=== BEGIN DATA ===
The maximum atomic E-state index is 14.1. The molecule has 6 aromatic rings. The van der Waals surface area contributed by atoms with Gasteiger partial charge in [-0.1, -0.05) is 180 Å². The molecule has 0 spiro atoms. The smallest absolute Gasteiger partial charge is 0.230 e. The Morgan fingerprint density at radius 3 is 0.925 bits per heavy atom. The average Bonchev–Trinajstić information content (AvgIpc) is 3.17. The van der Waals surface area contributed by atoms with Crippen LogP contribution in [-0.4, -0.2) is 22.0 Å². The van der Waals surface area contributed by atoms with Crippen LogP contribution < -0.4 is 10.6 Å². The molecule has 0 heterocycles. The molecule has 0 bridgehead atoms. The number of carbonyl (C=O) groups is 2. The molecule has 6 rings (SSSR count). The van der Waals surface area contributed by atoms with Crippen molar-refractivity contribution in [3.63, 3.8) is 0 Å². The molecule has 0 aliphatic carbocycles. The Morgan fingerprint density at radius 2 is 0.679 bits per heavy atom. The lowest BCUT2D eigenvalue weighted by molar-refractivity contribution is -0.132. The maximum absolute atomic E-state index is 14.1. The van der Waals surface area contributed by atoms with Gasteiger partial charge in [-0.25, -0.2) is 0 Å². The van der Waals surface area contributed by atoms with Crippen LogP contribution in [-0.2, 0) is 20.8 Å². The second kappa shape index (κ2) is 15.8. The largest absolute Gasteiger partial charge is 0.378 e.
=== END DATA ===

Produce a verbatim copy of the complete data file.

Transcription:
The maximum atomic E-state index is 14.1. The molecule has 6 aromatic rings. The van der Waals surface area contributed by atoms with Gasteiger partial charge in [-0.1, -0.05) is 180 Å². The molecule has 0 spiro atoms. The smallest absolute Gasteiger partial charge is 0.230 e. The Morgan fingerprint density at radius 3 is 0.925 bits per heavy atom. The average Bonchev–Trinajstić information content (AvgIpc) is 3.17. The van der Waals surface area contributed by atoms with Crippen LogP contribution in [-0.4, -0.2) is 22.0 Å². The van der Waals surface area contributed by atoms with Crippen LogP contribution < -0.4 is 10.6 Å². The molecule has 0 heterocycles. The molecule has 0 bridgehead atoms. The number of carbonyl (C=O) groups is 2. The molecule has 6 rings (SSSR count). The van der Waals surface area contributed by atoms with Crippen molar-refractivity contribution in [3.63, 3.8) is 0 Å². The molecule has 0 aliphatic carbocycles. The Morgan fingerprint density at radius 2 is 0.679 bits per heavy atom. The lowest BCUT2D eigenvalue weighted by molar-refractivity contribution is -0.132. The maximum absolute atomic E-state index is 14.1. The van der Waals surface area contributed by atoms with Gasteiger partial charge in [-0.25, -0.2) is 0 Å². The van der Waals surface area contributed by atoms with Crippen LogP contribution in [-0.2, 0) is 20.8 Å². The second kappa shape index (κ2) is 15.8. The largest absolute Gasteiger partial charge is 0.378 e.